Not prone to ignore blatant injustice, we faced the issue head on. First, we reported our former client’s reviews as spam on his own listing (because that’s exactly what they were). Then, we contacted Yelp’s Customer Service Department and requested that a human, not a robot, look at the reviews on our listing because the automated filter had made an error. In return, we received a form response that explained how the review filter works without providing any semblance of a solution. At this point, we decided to go one step further and contact the Legal Department, this time with a stronger request: either manually review the results of the filter or remove Prospect Genius completely from the Yelp directory. Rather than comply with our request, their response was to mark our listing as “no index,” meaning that it still exists but cannot be found via search. Obviously, this is not the same as deleting it.

The Less-Than-Agreeable Outcome

As it stands now, our listing still exists on Yelp without being indexed. While you won’t find us by searching for our name, you can view the listing here: http://www.yelp.com/biz/prospect-genius-troy. The negative review from our former client is no longer anywhere on our listing. One terrific client review with a five-star rating has made it through the filter—but four other positive reviews still remain hidden. Unfortunately, Yelp’s review filter is here to stay. We can only hope that the software becomes more accurate as time goes on. For now, we’ll chalk this up to a learning experience and use it as an important lesson for small business owners everywhere.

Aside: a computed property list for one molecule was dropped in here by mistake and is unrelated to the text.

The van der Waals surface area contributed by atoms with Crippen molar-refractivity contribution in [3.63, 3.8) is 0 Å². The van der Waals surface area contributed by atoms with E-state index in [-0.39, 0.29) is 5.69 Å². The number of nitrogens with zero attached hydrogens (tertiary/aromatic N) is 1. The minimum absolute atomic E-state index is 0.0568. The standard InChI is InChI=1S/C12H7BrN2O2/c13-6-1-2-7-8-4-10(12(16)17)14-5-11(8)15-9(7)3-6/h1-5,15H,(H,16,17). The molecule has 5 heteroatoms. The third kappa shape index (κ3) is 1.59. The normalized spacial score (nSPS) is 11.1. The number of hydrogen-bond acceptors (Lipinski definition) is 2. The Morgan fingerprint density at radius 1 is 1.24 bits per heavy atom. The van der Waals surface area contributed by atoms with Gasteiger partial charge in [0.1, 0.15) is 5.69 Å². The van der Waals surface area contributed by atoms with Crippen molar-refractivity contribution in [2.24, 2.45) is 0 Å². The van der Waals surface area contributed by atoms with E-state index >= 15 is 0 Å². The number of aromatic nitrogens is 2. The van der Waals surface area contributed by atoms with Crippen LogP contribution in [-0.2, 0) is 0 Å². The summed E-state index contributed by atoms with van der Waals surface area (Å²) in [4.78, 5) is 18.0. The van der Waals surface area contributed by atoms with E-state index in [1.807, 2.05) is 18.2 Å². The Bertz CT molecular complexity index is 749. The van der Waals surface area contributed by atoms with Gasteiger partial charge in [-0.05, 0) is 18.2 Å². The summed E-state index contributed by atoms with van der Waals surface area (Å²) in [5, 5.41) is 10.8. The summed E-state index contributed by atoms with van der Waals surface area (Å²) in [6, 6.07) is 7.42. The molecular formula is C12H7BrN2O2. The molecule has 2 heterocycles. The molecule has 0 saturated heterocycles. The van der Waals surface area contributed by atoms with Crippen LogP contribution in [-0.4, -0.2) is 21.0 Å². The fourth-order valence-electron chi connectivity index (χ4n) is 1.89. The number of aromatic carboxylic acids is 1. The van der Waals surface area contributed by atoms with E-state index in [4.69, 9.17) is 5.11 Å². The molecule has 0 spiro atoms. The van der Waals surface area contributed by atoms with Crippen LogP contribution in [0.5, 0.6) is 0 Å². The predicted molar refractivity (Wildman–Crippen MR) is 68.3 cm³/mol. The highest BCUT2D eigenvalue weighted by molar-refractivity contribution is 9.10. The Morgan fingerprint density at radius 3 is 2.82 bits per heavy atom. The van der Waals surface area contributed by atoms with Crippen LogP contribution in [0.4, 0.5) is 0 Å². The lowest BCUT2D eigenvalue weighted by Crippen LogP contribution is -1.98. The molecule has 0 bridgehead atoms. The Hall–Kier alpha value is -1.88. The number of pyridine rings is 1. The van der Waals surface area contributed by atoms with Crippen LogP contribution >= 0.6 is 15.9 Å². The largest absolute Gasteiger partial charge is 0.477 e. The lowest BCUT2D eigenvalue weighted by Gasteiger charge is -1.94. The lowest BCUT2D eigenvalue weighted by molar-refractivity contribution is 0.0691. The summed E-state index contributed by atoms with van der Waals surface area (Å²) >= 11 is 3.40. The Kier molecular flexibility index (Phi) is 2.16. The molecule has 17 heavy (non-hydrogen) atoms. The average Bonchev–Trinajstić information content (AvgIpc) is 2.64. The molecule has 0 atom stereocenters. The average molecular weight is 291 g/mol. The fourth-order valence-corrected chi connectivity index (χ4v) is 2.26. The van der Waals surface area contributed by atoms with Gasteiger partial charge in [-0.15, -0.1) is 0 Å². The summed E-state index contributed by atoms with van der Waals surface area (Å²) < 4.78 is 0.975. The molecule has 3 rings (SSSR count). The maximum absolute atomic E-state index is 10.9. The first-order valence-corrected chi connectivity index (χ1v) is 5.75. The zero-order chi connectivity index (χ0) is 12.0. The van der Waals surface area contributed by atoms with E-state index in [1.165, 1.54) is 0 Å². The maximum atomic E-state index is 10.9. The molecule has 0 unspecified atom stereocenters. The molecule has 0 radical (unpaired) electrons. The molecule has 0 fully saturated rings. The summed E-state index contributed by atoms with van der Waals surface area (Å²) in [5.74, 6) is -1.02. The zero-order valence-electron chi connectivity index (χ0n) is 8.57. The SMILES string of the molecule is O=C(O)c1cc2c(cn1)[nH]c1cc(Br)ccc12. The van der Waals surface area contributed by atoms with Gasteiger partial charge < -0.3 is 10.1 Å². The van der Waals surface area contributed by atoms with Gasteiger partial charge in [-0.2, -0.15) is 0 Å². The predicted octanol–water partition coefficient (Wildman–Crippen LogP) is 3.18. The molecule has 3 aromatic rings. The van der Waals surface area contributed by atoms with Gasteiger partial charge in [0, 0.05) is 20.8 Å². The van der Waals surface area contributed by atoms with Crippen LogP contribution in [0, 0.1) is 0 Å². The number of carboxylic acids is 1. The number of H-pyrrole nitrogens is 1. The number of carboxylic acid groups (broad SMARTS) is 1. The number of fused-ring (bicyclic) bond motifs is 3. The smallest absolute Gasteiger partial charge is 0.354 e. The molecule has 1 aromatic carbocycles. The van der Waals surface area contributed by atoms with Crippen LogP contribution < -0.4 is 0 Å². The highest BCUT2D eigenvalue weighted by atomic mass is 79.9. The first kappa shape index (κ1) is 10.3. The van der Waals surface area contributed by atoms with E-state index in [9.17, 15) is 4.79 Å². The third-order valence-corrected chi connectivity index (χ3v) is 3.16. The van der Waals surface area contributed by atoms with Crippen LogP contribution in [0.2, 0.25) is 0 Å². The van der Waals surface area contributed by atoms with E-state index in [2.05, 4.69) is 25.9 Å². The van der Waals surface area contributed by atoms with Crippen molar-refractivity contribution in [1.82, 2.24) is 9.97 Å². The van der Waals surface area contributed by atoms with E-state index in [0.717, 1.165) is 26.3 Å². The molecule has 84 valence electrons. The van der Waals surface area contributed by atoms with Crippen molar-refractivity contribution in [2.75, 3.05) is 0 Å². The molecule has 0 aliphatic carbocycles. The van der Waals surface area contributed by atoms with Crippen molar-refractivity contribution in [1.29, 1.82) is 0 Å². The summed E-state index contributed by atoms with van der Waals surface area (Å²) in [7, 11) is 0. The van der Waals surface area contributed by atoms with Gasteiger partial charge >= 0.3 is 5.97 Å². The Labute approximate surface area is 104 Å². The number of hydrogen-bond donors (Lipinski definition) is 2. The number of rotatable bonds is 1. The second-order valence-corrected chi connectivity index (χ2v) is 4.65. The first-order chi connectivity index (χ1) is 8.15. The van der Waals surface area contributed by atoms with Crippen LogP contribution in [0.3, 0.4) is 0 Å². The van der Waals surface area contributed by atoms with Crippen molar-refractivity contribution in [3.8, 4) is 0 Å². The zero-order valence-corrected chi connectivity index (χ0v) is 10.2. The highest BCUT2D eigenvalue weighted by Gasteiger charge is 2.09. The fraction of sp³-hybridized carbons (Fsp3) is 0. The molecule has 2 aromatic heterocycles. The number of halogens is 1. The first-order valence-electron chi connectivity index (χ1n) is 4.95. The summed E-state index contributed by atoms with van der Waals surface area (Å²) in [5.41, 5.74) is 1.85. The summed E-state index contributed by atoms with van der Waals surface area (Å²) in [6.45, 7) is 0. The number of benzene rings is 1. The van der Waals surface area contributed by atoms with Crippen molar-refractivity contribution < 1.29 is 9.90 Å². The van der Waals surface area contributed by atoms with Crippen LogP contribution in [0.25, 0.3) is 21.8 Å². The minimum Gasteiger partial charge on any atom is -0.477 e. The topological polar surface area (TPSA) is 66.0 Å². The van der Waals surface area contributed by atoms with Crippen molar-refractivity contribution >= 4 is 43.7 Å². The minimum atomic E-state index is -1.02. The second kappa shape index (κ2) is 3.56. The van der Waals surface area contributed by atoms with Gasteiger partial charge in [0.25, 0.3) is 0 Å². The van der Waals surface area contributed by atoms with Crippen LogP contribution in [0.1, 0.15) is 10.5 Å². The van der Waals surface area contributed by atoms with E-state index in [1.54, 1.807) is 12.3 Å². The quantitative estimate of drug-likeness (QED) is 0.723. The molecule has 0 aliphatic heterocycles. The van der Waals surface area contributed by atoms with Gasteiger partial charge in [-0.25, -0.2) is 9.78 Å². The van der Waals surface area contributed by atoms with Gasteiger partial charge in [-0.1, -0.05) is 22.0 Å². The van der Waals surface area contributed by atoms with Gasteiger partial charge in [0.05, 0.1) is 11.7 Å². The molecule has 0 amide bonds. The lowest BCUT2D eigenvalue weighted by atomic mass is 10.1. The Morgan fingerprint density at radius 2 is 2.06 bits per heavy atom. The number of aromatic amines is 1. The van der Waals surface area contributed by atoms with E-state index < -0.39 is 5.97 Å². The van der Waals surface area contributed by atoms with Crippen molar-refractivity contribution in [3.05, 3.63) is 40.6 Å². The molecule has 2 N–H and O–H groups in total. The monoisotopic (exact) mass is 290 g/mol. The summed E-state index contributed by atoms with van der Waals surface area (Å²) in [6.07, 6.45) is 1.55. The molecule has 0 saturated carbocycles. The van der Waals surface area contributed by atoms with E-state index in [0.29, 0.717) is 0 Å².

The Lesson to Take Away

While this encounter with Yelp and its Customer Service Department has certainly left a bad taste in our mouth, we’ve at least managed to take away a few lessons—primarily, that you must be vocal and stand up for yourself as soon as you notice a problem. Otherwise, the bad guys (a.k.a. spammers and uncaring corporations) will win. Who wants to live in that kind of world? The second lesson is a point that we’ve made before, but it bears repeating: Don’t put all of your eggs in one basket. Unpleasant interactions with former clients and impersonal web directories are bound to happen. That’s why you should always use a variety of websites when marketing your company. Some of our preferred directories include Google+, Yahoo! Local, Bing Local, Citysearch, Local.com, and Angie’s List. When you utilize a handful of different outlets, you’ll prevent your honest advertising efforts from being crippled by any one spammer, nasty competitor, or irate customer. If you decide to stick with Yelp, just remember, that while it can be a useful tool when the system works in your favor, it also has equal potential to harm your reputation. Stay on top of your listing, watch out for dubious behavior, and report any problems as soon as they appear. If you end up having an experience similar to ours (which we wouldn’t wish on anyone), then you can save a lot of time by directly asking for your company not to be indexed. Yelp won’t delete your listing, but at least others won’t be able to find it without knowing the precise URL.

Get Advice From Prospect Genius

No matter which online business directories you decide to work with, vigilance is your best strategy. But if you see something suspicious and aren’t positive that it should be a red flag, feel free to give us a call! Having gone through this ourselves, we’ll be more than happy to give you our opinion.